Ideas to repair a Leaky shipping container roof

Discussion in 'The Garage' started by overlandr, Mar 21, 2013.

  1. TRZ Charlie

    TRZ Charlie That's MR. Asshole

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    Scrape, soda blast the rust? Then apply bedliner?
    #21
  2. t6pilot

    t6pilot Been here awhile

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    Cold roofing patch, here in the USA big box stores sell it in 5 gal containers, get the silver stuff should last at least 5 years. Apply with trowel sticks to anything
    #22
  3. redprimo

    redprimo Been here awhile

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    How about some peal and stick rubberized roof flashing. I get some at the local box store that is 10" wide. if the sustrate is clean and you don't streatch it when you apply it, it sticks very well and its supper easy to use.
    #23
  4. overlandr

    overlandr Dystopist

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    Yes the roofing idea with glass is great but just to remind folks, it'll have another container on top so no light and no space for the wooden structure but it will get plenty of water graining down from the container above when it rains and little sun to evaporate the standing water afterwards

    Thanks for all the responses. I have already though of an old enamellled washing machine or cooker as being a good source of steel plate. I'm having to use the metal plate to reinforce the already very weak steel roof which has rusted badly over about 3'x1' and is thus weak. I'm leaning towards a very thin (watery NOT gel) acid type rust converter which will soak into all the cracks and crevices and stop further rust. Keep the ideas coming.
    #24
  5. ontic

    ontic

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    Sorry to talk about welding, but the thing is made of steel. A hot welded steel patch will be the best and cheapest and easiest cure. Anything else just seems silly.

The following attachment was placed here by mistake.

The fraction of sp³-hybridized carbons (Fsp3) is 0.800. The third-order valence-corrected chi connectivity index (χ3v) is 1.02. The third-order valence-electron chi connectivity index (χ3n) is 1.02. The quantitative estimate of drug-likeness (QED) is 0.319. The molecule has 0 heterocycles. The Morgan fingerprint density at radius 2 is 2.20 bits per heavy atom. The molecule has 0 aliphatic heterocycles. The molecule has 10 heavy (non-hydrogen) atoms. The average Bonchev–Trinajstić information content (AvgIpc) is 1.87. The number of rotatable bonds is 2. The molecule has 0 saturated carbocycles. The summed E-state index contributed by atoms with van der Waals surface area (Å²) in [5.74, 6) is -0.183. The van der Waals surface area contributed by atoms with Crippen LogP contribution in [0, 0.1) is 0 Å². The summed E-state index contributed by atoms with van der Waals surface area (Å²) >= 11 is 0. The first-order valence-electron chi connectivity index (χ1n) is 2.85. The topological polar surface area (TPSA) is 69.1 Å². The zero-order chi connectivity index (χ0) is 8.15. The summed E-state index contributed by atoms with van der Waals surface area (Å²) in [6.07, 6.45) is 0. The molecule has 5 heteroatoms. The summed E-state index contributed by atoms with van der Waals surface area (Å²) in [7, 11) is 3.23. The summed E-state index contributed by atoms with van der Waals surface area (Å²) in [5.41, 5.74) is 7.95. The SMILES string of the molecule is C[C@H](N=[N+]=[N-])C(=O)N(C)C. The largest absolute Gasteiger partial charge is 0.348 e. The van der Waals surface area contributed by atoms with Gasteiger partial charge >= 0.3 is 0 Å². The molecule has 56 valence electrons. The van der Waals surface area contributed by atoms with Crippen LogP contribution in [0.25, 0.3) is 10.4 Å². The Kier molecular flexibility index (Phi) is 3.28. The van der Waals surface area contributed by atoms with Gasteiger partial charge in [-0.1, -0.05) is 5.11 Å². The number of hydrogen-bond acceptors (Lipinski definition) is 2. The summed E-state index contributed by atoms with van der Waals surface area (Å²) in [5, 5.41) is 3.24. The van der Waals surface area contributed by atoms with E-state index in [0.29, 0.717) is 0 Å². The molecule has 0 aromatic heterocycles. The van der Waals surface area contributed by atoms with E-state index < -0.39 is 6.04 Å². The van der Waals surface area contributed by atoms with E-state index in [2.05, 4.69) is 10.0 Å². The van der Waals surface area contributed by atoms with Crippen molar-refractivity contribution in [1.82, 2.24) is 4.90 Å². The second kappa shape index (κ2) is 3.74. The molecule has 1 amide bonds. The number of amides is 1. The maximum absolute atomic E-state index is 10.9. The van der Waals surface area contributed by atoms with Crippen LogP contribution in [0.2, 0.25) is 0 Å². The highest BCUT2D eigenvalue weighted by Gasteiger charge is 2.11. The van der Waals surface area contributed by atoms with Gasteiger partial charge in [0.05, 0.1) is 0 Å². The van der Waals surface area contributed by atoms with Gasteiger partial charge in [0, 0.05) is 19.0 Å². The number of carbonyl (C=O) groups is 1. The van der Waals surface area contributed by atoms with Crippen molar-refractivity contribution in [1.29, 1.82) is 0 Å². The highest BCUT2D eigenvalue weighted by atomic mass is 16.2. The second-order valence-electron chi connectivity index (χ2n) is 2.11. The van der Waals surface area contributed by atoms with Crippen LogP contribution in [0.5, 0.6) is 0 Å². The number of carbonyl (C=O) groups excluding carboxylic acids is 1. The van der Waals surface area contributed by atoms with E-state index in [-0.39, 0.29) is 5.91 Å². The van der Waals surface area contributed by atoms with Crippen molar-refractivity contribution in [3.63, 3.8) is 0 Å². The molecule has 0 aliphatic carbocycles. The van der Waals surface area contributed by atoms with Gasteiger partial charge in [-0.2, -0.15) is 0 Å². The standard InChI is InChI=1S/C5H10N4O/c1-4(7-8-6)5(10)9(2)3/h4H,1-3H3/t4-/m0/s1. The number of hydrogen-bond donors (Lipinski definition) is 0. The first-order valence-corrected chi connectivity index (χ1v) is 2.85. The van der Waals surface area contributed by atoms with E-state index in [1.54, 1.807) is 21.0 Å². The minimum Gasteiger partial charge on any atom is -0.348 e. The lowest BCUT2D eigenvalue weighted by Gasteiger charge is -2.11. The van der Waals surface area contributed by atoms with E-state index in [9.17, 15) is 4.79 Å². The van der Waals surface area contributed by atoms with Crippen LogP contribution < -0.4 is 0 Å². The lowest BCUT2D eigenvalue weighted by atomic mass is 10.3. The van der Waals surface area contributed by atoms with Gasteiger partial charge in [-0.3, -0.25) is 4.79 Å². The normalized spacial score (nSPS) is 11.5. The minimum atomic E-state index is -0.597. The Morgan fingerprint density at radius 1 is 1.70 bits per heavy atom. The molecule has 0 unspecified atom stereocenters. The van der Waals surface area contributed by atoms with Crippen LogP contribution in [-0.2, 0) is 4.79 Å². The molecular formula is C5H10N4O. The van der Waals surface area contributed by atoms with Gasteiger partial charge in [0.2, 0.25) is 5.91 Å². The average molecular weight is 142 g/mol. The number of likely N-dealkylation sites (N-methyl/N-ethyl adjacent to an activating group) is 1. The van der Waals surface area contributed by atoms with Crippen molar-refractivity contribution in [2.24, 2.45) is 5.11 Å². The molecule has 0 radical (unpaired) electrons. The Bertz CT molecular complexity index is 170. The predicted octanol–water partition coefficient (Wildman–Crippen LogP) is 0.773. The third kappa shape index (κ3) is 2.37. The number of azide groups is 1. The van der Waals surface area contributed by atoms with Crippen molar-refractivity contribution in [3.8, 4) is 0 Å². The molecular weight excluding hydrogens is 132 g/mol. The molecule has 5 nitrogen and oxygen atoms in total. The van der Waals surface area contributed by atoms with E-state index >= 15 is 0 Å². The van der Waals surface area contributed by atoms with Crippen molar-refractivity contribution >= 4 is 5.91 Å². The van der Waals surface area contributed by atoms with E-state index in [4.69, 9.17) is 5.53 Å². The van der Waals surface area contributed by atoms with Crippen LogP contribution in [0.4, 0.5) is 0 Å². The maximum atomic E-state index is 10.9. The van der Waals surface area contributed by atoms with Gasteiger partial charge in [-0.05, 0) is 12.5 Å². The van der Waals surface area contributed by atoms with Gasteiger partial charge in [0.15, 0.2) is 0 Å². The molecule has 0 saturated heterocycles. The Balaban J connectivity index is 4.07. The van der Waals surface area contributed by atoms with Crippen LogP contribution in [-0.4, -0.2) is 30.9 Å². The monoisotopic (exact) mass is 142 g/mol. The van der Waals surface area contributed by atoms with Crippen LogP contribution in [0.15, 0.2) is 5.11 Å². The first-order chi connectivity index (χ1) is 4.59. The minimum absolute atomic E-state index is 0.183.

Are you actually in Sydney? I go to metal recyclers in Melbourne and I get steel for free- fancier metals I pay per weight but even if you have to buy some steel from a scrap yard it will be the fraction of the cost of one tube of Sika. A cheap little modern inverter stick welder like numerous people you must know could lend you will deal fine with a long extension cord.

    Get an oversize sheet- lay it down and draw around it in a marker- wire wheel an inch or two clean all around where you have marked, lay the patch back down and weld the patch on. Including sourcing steel it would half a day max. Done.

    If it is about doing it as cheap and dodgy and lazy as possible... many ways I suppose. Got any old paint tins lying around? Weathershield or a similar vinyl type acrylic would work well. Block up the pin holes with anything that will stop the paint running through. On a hot day get a $2 roller and paint multiple layers of paint over the whole suspect area making sure to go up beyond the area the water will pool. Put half at least half a dozen layers of thick rubbery weathershield paint and it doesn't matter what happens underneath it, the membrane on top will hold for years, even with water pooled on top.